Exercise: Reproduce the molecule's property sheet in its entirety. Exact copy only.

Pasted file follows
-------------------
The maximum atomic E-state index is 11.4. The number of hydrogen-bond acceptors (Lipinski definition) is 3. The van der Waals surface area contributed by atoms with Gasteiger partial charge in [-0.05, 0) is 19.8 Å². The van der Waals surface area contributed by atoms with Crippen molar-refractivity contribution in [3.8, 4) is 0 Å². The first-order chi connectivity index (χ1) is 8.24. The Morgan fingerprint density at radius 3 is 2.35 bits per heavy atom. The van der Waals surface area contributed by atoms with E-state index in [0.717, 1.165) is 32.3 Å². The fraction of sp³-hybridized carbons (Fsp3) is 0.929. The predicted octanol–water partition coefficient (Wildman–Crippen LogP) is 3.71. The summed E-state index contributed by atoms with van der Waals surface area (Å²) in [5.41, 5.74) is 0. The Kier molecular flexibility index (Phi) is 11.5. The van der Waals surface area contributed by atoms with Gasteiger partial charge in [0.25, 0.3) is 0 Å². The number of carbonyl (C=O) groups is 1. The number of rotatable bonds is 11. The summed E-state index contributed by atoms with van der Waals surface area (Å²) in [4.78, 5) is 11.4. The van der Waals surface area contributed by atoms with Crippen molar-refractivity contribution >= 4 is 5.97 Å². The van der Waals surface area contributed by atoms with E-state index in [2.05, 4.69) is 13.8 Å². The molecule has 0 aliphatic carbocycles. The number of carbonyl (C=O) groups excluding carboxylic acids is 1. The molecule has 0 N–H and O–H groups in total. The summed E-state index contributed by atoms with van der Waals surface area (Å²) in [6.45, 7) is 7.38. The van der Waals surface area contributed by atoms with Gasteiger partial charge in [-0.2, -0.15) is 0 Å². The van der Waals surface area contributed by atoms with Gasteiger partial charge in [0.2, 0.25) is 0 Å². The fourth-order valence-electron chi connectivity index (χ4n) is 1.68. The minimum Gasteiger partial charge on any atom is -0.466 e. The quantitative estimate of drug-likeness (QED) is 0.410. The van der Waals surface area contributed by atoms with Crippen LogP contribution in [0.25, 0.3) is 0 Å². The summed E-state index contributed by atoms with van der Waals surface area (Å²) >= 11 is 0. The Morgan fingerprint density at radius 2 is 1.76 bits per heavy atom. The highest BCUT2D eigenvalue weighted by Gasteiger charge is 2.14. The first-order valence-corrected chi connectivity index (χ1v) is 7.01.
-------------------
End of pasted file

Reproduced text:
The maximum atomic E-state index is 11.4. The number of hydrogen-bond acceptors (Lipinski definition) is 3. The van der Waals surface area contributed by atoms with Gasteiger partial charge in [-0.05, 0) is 19.8 Å². The van der Waals surface area contributed by atoms with Crippen molar-refractivity contribution in [3.8, 4) is 0 Å². The first-order chi connectivity index (χ1) is 8.24. The Morgan fingerprint density at radius 3 is 2.35 bits per heavy atom. The van der Waals surface area contributed by atoms with E-state index in [0.717, 1.165) is 32.3 Å². The fraction of sp³-hybridized carbons (Fsp3) is 0.929. The predicted octanol–water partition coefficient (Wildman–Crippen LogP) is 3.71. The summed E-state index contributed by atoms with van der Waals surface area (Å²) in [5.41, 5.74) is 0. The Kier molecular flexibility index (Phi) is 11.5. The van der Waals surface area contributed by atoms with Gasteiger partial charge in [0.25, 0.3) is 0 Å². The number of carbonyl (C=O) groups is 1. The number of rotatable bonds is 11. The summed E-state index contributed by atoms with van der Waals surface area (Å²) in [4.78, 5) is 11.4. The van der Waals surface area contributed by atoms with Crippen molar-refractivity contribution >= 4 is 5.97 Å². The van der Waals surface area contributed by atoms with E-state index in [2.05, 4.69) is 13.8 Å². The molecule has 0 aliphatic carbocycles. The number of carbonyl (C=O) groups excluding carboxylic acids is 1. The molecule has 0 N–H and O–H groups in total. The summed E-state index contributed by atoms with van der Waals surface area (Å²) in [6.45, 7) is 7.38. The van der Waals surface area contributed by atoms with Gasteiger partial charge in [-0.2, -0.15) is 0 Å². The van der Waals surface area contributed by atoms with Gasteiger partial charge in [0.2, 0.25) is 0 Å². The fourth-order valence-electron chi connectivity index (χ4n) is 1.68. The minimum Gasteiger partial charge on any atom is -0.466 e. The quantitative estimate of drug-likeness (QED) is 0.410. The van der Waals surface area contributed by atoms with Crippen LogP contribution in [0.25, 0.3) is 0 Å². The summed E-state index contributed by atoms with van der Waals surface area (Å²) >= 11 is 0. The Morgan fingerprint density at radius 2 is 1.76 bits per heavy atom. The highest BCUT2D eigenvalue weighted by Gasteiger charge is 2.14. The first-order valence-corrected chi connectivity index (χ1v) is 7.01.